In The Twelve Degrees of Silence by Marie-Aimee de Jesus OCD, she expresses this beautifully. “Just as a flower unfolds in silence and its scent worships its Creator in silence, the interior soul must do likewise.” (Marie-Aimee de Jesus, p. 54)
To pray in silence. Silence in the presence of God. This is love in action for a contemplative for “The silence of love is love in silence.” (Marie-Aimee de Jesus, p. 50)
Continue to contemplate these thoughts as I end with one more image from Marie-Aimee de Jesus. “A silent heart is a pure heart; a melody singing in the heart of God. Like a sacristy lamp flickering noiselessly at the tabernacle, and like incense silently rising at the Savior’s throne, such is love’s silence.” (Marie-Aimee de Jesus, p. 51)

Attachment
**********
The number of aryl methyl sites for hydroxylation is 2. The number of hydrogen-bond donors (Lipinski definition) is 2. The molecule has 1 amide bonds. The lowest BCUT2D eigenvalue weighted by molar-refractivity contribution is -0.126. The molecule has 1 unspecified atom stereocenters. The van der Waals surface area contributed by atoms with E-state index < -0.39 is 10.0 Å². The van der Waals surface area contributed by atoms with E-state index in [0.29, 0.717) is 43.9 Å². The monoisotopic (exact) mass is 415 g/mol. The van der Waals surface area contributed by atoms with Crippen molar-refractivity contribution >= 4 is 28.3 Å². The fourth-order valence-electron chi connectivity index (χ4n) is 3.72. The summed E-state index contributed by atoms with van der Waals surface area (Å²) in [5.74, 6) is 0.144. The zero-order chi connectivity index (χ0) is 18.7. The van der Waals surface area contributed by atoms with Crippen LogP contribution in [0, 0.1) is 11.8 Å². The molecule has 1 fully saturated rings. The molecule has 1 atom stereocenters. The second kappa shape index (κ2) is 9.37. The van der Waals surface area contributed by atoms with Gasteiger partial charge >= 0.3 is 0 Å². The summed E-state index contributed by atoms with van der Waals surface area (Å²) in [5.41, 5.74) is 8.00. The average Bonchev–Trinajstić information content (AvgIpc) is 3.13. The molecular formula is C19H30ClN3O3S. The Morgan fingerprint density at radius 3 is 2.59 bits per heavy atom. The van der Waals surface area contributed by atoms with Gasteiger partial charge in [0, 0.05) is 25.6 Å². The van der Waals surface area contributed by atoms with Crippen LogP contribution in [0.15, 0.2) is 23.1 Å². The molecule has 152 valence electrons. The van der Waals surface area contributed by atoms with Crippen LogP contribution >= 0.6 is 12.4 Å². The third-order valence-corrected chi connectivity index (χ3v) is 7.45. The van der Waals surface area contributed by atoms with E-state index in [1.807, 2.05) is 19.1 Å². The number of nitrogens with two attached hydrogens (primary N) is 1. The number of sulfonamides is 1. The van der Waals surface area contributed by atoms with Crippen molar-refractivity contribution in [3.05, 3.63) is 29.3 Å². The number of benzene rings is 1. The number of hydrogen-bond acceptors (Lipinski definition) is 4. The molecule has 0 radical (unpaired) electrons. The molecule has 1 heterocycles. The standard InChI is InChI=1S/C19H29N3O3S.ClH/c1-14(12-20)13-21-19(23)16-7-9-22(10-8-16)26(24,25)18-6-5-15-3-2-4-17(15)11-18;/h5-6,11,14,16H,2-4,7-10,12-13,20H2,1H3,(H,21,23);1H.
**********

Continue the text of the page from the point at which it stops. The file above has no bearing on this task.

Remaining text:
Posted in solitude, silence, recollection, prayer, Rule of St. Albert, Marie-Aimee de Jesus | Tagged Carmelite, solitude, silence | Leave a Comment »
Mary Magdala goes to the tomb early in the morning while it is still dark. Preoccupied with Jesus, nothing keeps her from seeking him. When she gets to the tomb she sees that the stone has been rolled away, and the tomb is empty. She runs to tell the others.